It’s been like forever since I’ve blogged. Sadness. Here’s something cool though. 🙂
A while back, I bought an absurd amount of glowsticks for a few bucks on Woot.com. I was wondering what I could do with some of them.
One idea I had was to make some kind of art thing or whatever. After a little preliminary investigation, I discovered that the glass vials in the glowsticks were full of the fluorescent dye that can also be activated by ultraviolet light. So I decided to test it out.
Basically, I just taped a UV LED to the bottom of the glass vial that normally goes in the glowstick. It actually looks not bad. I set up a quick demo with some UV LEDs. Hmm… what could I do?
Maybe a VU meter for sound? Yeah, that might work. 🙂
So, I grabbed 16 red, orange, yellow, and green glowsticks and headed over to MITERS to get to work.
The first step was to sand down the LEDs so they were flat. First they got the bandsaw treatment, followed by some more gentle loving with fine-grained sandpaper.
Hell yeah. All right, time to cut the glowsticks open and extract the glass vials.
So the other stuff left in the plastic part of the glowsticks is high concentration hydrogen peroxide. I decided to save it in a bottle. The concentration is so high that it’s actually very sludgy.
Next step was to sand down the end of the glass vials to make them as flat as possible. Then, I used duct tape to hold them against the UV LEDs.
All right. So then, I ended up letting the project sit for several weeks because I got super busy at the start of the semester. I also had to layout a PCB for the design I wanted. Essentially, my plan was to make something compatible with ACRIS but also provide a standalone mode so that it can independently analyze music.
But, I didn’t want to pay people to produce a board. I wanted to do my own etching. Previously, doing this was extremely difficult because MITERS didn’t have the right tools to do it.
To refresh your mind, etching goes like this. First, print out the PCB layout onto photo paper with a laser printer. Then, use a heat source to transfer that laser printer toner onto sanded copper-clad board. Next, throw that board in PCB etchant and wait for the copper you don’t want to disappear.
But it’s never that simple. The real problem is the transfer. My awesome girlfriend Jordan used a clothes iron to perform the transfer. This method is incredibly unreliable. It’s really hard to get right and every time I’ve done it, I’ve always lost huge portions of the transfer. Jordan made several boards and the later ones she built looked absolutely spectacular — she figured out the exact amount of ironing time and pressure. I’ve tried to do this too, but I’ve never been able to get it right.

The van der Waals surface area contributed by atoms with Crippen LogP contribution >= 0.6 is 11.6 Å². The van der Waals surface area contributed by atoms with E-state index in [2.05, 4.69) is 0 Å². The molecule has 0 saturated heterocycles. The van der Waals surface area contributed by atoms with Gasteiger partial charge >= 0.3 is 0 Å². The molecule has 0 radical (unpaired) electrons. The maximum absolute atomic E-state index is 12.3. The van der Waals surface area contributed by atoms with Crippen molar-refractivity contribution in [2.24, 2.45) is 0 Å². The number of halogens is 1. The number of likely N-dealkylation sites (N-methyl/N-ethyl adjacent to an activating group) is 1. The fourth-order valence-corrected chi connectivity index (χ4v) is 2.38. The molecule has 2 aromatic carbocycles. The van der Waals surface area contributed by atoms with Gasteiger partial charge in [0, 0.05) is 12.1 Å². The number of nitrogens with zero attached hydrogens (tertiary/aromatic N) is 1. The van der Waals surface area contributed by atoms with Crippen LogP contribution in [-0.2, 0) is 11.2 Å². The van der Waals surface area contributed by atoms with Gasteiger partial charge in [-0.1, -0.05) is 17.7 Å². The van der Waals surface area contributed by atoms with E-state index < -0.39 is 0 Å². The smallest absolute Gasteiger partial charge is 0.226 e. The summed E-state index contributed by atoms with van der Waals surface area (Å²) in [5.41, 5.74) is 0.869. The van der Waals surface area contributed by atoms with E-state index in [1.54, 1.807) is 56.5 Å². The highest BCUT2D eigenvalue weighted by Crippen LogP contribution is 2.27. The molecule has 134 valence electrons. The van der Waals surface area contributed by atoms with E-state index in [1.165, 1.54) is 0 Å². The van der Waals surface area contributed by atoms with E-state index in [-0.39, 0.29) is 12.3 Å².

But I got to bypass all that because MITERS recently bought a laminator. Laminators provide an even amount of heat across the board with relatively little pressure, so they transfer the toner perfectly every time. Check this out:
The other awesome thing is that MITERS found some new paper that’s really perfect. Usually, it is recommended that you use glossy photo paper. But, a lot of photo paper is very plastic-y. So, when you iron it, the plastic actually forms a boundary so that when you try to wash off the paper after the transfer, it never gets soaked. This new paper isn’t photo paper — it’s just regular glossy printer paper. And it works perfectly because it washes off really easily.
Another thing is that I made the traces really thick because I didn’t want to take any chances. You can’t really do very complicated boards this way. In the future, I’m going to
Next step was to throw it in the etchant. MITERS reuses etchant a lot, so in combination with an agitator, the etching time was about 30 minutes total. It’s important to constantly check it because you don’t want to etch longer than you have to — otherwise you may etch underneath the toner.
Okay. Time for drilling. This one is really hard. It’s very difficult to drill small holes through fiberglass — you can easily blow through a pack of bits if you don’t know what you’re doing. MITERS has this cute little drillpress that I forgot to take a picture of. But it does a great job of drilling stably so that the bit doesn’t break.
Okay, time for board assembly.
Ugly jumpers are ugly. 🙁
My first idea was to align the tops of all the tops of the glowstick vials.
Then I didn’t like the lead spacing at the bottom, so I put it back.
On the first power-up, one of the UV LEDs blew out. Not sure why — I think the quality control on these LEDs is kind of bad.
IDK, it’s not as bright as I would have liked, but I’m trying to figure out what I can do about that. Here’s a video of it just doing a simple chaser effect:
Schematics and board layouts are available on the project page.